Over the many years I've been in software, trends have come from out of nowhere and become mainstream and themselves been replaced with new trends.
There was the object-oriented jihad against the infidels of (even good) procedural programming. Then there was the writing solid code/code complete movement of defect reductionism and root cause analysis which eventually begat an evidence-based movement, while being eclipsed initially by an extreme programming discipline. Which then begat test-driven development and behavior-driven development, which coexisted with the great battle of waterfall vs. agile. All the while the Gang of Four were using patterns to find a Quality without a Name, and standard language for describing the pretty pictures was unified. And now, software craftsmanship and SOLID principles, all combined with an healthy injection of inversion of control containers, continuously integrating software to save the world.
I think at some point talking about programming got more interesting than building great software.
Ultimately, all those techniques, strategies and tactics, all the talk and methodologies, the architectures and patterns and practices: they mean nothing. The systems produced (both within software and around the software) either live or die. They may live for decades until quietly disappearing or they may be killed suddenly and dramatically before birth.
I was reflecting recently with coworkers on a system I helped build with a very small team (two programmers, two experts - our own Gang of Four). This software has lived now for over 12 years, providing a crucial operational system for a company I am no longer involved with. I would estimate its value in millions of dollars over that time. Like any child, it cost a lot of money to modify upgrade and maintain, many programmers and support staff, all putting a lot of love and frustration into the product. But like all successful software, it provided a tremendous value. It's gradually being decommissioned to be replaced with COTS software which has its own failings (and costs).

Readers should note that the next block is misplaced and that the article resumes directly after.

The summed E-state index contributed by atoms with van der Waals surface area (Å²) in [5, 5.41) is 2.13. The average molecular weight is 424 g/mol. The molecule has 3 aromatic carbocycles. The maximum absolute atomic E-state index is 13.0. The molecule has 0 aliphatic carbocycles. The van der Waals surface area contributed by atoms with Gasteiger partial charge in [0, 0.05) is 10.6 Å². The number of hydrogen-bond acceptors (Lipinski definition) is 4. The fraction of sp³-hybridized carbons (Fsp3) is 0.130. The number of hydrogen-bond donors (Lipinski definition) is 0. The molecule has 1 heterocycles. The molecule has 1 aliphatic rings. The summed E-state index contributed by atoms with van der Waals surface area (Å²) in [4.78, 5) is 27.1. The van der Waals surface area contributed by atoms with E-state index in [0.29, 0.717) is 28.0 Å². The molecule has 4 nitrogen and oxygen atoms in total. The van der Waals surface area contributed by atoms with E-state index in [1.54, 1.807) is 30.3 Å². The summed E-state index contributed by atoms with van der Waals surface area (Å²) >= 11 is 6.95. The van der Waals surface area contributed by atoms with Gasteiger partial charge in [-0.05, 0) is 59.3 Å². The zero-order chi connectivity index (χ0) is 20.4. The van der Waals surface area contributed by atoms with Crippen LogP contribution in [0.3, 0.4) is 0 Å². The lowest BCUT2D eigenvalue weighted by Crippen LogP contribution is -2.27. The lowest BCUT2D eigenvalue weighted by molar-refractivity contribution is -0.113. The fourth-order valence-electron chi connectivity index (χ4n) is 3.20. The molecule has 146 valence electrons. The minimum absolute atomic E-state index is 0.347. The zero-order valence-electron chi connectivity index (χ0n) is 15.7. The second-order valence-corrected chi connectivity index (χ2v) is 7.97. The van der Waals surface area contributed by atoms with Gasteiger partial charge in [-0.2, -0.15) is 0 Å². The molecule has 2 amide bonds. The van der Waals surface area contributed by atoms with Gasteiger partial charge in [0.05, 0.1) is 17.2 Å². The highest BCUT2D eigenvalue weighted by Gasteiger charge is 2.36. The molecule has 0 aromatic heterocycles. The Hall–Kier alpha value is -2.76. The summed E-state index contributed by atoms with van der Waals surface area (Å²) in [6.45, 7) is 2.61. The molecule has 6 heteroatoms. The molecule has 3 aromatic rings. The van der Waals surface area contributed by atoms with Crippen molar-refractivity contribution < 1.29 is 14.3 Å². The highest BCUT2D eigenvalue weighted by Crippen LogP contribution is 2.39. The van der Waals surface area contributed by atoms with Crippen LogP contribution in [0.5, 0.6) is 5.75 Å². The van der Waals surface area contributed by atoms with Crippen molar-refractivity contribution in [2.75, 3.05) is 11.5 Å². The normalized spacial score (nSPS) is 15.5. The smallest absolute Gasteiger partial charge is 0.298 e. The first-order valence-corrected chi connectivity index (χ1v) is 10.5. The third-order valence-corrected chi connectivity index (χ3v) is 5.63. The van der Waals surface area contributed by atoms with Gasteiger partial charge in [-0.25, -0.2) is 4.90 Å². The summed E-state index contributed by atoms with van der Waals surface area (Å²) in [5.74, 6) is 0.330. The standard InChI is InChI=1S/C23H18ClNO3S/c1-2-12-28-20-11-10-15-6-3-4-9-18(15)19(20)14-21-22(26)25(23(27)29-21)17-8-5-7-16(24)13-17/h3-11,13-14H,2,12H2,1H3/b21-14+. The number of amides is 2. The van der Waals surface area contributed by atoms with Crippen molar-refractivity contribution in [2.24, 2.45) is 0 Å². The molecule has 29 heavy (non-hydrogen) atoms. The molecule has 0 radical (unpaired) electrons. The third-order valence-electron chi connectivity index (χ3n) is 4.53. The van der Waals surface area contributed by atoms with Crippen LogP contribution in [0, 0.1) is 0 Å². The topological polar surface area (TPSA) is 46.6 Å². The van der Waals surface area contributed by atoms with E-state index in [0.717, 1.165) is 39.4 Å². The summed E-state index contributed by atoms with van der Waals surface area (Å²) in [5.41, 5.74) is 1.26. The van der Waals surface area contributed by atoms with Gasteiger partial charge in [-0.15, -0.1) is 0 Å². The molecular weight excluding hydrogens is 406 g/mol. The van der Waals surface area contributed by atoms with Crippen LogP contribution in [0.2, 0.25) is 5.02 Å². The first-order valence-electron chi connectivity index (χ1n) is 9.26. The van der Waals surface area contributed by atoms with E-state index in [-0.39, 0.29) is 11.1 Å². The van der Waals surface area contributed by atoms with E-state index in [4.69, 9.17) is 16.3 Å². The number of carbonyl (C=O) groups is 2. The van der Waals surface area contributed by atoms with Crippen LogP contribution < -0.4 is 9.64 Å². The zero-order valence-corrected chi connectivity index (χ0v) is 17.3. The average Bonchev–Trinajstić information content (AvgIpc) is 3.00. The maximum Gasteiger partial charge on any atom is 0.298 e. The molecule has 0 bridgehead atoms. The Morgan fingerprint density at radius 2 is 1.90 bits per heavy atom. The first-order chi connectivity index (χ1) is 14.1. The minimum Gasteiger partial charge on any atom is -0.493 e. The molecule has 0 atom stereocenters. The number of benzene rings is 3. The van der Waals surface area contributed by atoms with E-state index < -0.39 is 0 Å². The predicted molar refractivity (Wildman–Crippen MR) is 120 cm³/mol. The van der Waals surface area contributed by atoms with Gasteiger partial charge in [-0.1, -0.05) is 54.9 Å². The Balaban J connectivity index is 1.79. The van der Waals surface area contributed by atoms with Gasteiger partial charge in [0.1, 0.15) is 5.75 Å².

The love we put into that software was not love for the program - it wasn't terribly lovable code, nor was it sexy or exciting as code goes (although all programmers find joy in code). It wasn't love for the company - the business wasn't terribly compelling, nor would it change the world. I'll admit that I always thought that it was important to preserve the integrity of the system - that loyalty to the principles the software was founded would result in a successful product if those principles had value and the system embodied those principles.
But the system was not something one could interrogate to understand its purpose in life - we imbued it with life, there must have been something providing those principles. Sure, we were a business and we needed to provide value, but what brought those principles into focus is still somewhat of a mystery to me. Why did the software have a principle that the user should not be made to feel stupid? Why did the software have a no-modal dialogs policy? How much of this came from Alan Cooper? How much of this was important to the software's success and how much was incidental? Why did we have such strong feelings about how the users would interact with the software in as natural a way as possible? To this day, I don't know if this was just something about us, the team?
I strongly believe that there was a spark that the software we were building would help people achieve their goals. Knowing their goals, one only had to make their path to those goals easier and they would also eventually come to love the software, and own the future of that software. Because building software is about building things for people and when you make something for a person which adds something to their life, that is programming with love.